If The House Of Saud Is Worth $1 Trillion, It Would Make Them The Richest Family In The World

By on August 20, 2019 in ArticlesBillionaire News

Remember in November 2017 when Crown Prince Mohammed bin Salman launched his anti-corruption campaign and rounded up members of the government, wealthy businessmen, and even members of the Saudi royal family and imprisoned them in the Ritz-Carlton in Riyadh – which he turned into a makeshift prison? It is rumored that the captives were only released once they agreed to sign their assets – cash, land, and business stakes – over to the government. The total recovered during that sweep was reported to be $107 billion.

That power play ended decades of unwritten rules within the incredibly secretive House of Saud. It also pushed any of the Crown Prince's opponents to the side in one very efficient move. That made Mohammed bin Salman both the presumptive heir to the thrown and the billionaire boss of a family with more money than nearly any other dynasty in the world.

There are about 15,000 members of the Al Saud family. Their collective fortune is believed to be more than $100 billion, which would make them the fourth-richest family in the world. That said, $100 billion is a very conservative estimate of the family's net worth. It's only based on the royal stipends that the king's office distributes. The last time the amounts of the monthly stipends were released in 1996, they ranged from $800 to $270,000 and in total, $2 billion annually. The $100 billion family net worth is based on this figure. If, however, the stipends increased at the rate of inflation or Saudi oil revenues – the House of Saud could be worth $1 trillion.

Kevin Dietsch-Pool/Getty Images

King Abdulaziz bin Saud founded modern Saudi Arabia in 1932, the year before the signing of its first concession deal, with Standard Oil Co. of California. Back in the 1930s and 40s, oil really hadn't been found in significant quantities outside of the United States. However, there were rumors and local legends about oil seeping out of the ground in remote villages in Saudi Arabia. So, the House of Saud went to check it out. Oil was discovered on March 3, 1938. This was good news, but the royals still had no idea how much oil they might find. For all they knew, the oil in the remote village of Dammam would be their only discovery.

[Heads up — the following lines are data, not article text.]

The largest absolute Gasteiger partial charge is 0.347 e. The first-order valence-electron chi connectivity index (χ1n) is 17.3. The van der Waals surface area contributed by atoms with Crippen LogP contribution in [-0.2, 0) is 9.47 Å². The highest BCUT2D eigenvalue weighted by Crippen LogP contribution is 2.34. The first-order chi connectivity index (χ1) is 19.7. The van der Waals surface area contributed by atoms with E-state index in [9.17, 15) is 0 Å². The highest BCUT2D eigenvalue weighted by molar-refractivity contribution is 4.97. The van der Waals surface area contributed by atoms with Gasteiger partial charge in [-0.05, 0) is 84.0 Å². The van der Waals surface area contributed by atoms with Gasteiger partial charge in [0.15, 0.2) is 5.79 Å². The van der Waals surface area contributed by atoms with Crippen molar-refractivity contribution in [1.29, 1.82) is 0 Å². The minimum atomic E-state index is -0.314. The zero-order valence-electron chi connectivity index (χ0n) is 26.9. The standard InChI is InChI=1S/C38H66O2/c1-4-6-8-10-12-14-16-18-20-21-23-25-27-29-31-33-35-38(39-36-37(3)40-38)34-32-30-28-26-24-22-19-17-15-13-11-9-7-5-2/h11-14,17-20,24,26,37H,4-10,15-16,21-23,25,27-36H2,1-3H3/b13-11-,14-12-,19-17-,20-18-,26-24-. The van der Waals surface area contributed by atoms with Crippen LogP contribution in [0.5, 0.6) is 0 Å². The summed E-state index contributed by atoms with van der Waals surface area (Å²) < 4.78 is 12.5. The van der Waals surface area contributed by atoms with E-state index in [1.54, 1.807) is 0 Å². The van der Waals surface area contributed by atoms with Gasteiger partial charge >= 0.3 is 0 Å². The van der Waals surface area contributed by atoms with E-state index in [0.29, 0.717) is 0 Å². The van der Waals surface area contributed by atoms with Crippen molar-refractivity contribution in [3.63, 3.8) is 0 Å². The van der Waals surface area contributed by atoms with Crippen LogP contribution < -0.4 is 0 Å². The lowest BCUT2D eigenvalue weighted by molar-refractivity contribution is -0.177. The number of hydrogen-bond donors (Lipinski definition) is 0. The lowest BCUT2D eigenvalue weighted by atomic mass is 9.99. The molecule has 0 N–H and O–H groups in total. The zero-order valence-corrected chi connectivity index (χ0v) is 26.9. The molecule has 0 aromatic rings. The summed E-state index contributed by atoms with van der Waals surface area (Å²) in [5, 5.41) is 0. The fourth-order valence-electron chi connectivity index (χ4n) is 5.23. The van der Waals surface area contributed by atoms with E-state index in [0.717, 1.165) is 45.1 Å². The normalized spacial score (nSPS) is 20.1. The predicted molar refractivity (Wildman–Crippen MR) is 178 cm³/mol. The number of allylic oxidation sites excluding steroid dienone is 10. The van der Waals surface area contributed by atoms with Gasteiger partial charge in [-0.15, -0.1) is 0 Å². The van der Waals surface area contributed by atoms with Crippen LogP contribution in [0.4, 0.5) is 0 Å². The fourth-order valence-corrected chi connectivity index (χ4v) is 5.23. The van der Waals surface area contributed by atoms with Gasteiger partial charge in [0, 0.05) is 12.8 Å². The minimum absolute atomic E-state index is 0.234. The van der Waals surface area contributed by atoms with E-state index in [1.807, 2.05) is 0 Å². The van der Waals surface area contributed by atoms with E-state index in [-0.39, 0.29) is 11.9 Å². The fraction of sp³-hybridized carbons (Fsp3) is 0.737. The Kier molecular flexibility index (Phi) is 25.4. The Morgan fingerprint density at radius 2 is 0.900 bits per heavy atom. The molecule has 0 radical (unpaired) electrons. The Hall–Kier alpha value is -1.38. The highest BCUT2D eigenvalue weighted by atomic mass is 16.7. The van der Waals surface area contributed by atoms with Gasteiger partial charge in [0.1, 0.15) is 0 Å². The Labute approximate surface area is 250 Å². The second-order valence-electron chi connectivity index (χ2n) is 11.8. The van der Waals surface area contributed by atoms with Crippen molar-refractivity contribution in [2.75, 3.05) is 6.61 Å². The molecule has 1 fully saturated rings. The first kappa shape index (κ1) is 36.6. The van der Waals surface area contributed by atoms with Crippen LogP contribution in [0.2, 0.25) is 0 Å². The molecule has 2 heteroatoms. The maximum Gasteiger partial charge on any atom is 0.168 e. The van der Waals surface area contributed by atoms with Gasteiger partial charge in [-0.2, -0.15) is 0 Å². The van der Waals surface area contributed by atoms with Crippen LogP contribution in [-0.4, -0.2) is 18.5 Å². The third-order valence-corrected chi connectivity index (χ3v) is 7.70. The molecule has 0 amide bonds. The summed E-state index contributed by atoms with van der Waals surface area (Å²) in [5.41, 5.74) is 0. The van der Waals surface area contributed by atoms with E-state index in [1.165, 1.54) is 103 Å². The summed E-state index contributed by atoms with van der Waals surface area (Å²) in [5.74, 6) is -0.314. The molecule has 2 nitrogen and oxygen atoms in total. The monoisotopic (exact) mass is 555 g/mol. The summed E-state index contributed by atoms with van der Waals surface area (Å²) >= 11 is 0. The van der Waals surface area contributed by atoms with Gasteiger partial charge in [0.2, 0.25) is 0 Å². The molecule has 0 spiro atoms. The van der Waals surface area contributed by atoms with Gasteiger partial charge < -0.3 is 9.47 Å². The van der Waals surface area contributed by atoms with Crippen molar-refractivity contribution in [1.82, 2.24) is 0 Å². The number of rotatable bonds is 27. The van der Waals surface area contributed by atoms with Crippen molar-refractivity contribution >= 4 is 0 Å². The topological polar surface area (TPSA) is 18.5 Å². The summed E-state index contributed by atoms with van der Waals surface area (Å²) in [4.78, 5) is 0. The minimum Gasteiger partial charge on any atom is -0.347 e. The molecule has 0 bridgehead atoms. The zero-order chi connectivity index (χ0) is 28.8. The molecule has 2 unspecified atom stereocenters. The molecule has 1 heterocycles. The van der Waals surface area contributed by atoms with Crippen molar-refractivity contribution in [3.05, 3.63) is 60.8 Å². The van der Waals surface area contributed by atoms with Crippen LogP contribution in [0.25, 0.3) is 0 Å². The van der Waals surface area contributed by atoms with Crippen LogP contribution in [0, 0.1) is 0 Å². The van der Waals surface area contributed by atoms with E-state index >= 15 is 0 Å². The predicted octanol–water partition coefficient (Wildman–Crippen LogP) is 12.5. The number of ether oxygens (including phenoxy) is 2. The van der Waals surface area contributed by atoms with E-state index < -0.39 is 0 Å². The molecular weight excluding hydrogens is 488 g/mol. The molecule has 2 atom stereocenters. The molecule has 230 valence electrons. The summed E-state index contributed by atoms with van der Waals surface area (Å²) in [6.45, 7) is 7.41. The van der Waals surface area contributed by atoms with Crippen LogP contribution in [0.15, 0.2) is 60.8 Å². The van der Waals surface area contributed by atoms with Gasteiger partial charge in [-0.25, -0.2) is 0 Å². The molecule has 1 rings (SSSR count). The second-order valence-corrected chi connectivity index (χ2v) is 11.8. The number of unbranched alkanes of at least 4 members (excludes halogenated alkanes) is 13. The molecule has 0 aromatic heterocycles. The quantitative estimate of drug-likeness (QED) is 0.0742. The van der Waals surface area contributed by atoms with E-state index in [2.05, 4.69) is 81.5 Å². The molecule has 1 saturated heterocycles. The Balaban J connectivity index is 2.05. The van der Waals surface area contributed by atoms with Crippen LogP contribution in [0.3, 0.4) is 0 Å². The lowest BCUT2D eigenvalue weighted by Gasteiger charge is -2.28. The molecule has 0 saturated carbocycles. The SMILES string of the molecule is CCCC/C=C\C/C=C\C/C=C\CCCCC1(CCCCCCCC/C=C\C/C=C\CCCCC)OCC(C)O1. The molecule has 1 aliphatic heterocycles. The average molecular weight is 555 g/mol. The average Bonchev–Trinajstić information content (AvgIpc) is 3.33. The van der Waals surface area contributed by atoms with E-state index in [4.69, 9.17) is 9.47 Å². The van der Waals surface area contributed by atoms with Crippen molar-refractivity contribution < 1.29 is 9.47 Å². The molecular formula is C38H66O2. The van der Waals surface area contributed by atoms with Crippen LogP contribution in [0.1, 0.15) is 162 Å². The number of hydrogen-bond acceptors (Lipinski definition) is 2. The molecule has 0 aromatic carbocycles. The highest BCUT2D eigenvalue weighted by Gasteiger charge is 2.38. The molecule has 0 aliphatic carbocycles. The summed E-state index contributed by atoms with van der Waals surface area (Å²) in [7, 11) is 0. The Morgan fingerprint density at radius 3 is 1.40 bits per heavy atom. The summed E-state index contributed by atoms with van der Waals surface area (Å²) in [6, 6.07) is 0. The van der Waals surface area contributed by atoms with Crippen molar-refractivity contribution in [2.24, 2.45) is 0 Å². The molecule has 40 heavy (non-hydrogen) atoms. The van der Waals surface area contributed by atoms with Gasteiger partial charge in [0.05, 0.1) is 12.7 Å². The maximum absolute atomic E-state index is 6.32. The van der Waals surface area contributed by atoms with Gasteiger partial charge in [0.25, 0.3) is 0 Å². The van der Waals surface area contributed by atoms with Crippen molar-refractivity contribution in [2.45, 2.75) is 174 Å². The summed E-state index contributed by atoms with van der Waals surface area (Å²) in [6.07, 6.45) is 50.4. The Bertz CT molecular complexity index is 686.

Oil is the basis of the House of Saud's fortune. Today, the state-owned Saudi Arabian Oil Co. controls one fifth of the world's petroleum resources. The House of Saud controls literally trillions of dollars of oil and cash. Since 1948, the royal family has transformed the country and brought it from the dark ages to the forefront of modern civilization and technology. The House of Saud is so powerful that they can send world economies into chaos with the push of a button.

Because of oil, Saudi Arabia grew into one of the wealthiest and most powerful countries in the world in just 50 years. According to the Saudi law of succession, the crown must pass to a direct descendant of Ibn Saud's sons. King Salman is 81 years old.